I gave my daughter the gift of life. She, in turn, gives me a crumb.
At least I think it’s a crumb. It might be a fuzz, or a bit of a leaf. In any case, she found it on the carpet.
I really should vaccuum more.
“Ooh, for me? Thank you!” I say brightly. She stares at me, waiting to see what I’ll do with it. I smile down at the crumb in my hand until I feel like I’d given it sufficient attention, then put it back on the carpet.
My daughter bends down, picks it up, and places it in my hand again.
“Thank you!” I say again. Okay, now what? I close my hand over the crumb and place it over my heart, then place my other hand on top of it and rock from side to side – our symbol for hugs.
“Hugs,” I say. My daughter loves hugging things. Maybe I’m meant to hug this crumb to show her how much I appreciate it.
“Yes, hugs!” I say louder, but she isn’t having it. She grabs my hand and opens it, extracting the crumb and holding it between her thumb and forefinger.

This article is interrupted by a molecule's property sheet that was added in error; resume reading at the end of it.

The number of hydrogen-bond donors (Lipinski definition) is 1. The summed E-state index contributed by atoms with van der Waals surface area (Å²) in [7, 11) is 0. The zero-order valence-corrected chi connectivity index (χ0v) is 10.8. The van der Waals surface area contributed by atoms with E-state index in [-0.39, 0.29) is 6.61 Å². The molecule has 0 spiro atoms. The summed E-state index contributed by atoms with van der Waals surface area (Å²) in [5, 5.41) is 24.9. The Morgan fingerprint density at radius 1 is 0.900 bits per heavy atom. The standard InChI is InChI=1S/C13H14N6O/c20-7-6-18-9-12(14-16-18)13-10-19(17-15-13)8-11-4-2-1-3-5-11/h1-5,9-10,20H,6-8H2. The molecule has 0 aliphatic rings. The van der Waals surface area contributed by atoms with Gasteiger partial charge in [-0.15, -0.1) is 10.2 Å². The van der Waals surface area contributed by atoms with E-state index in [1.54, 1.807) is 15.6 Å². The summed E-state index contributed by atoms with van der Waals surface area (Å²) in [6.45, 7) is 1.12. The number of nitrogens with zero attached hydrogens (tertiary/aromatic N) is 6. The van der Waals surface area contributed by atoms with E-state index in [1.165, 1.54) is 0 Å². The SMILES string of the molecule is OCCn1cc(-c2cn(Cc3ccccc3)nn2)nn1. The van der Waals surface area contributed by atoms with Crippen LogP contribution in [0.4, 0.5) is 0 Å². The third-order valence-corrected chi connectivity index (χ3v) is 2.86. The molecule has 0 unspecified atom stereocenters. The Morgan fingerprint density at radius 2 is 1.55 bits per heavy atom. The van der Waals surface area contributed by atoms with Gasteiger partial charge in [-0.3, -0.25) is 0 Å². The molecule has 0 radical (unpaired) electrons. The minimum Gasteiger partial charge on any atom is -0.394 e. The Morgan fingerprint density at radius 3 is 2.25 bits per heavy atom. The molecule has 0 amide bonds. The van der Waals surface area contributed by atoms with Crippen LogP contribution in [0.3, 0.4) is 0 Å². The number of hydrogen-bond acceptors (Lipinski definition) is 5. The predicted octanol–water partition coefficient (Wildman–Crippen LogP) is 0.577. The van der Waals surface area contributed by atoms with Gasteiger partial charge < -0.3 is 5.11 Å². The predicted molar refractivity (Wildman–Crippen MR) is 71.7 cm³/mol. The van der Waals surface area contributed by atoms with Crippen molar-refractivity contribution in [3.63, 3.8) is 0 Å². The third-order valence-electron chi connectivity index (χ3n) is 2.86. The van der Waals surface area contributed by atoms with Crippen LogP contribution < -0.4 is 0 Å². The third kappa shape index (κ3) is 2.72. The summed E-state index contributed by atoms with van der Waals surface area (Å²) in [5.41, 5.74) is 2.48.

“What should we do with it?” I ask.
She opens her mouth.
“No no no no no,” I say as I grab the crumb. “That’s dirty. It doesn’t go in our mouth.”
She gives me a confused look and grabs for the crumb again.
“Not for the mouth,” I say firmly.
She smiles and tries to grab my tongue.
“Naaughoarudgh,” I mumble, as she runs her fingers over my teeth. She is the dentist and I am the patient.
Oh God, am I ever patient.
Maybe this is her real gift to me – teaching me how to just take these as they come. A crumb. Tiny fingers in my mouth. The nursery lurgy that I inevitably catch after the hand-in-mouth incident. That’s the wonder of motherhood – you never know what’s going to come next.
She removes her hand from my mouth and pokes me in the eye with a wet finger.
“Thank you!” I say, and I almost mean it.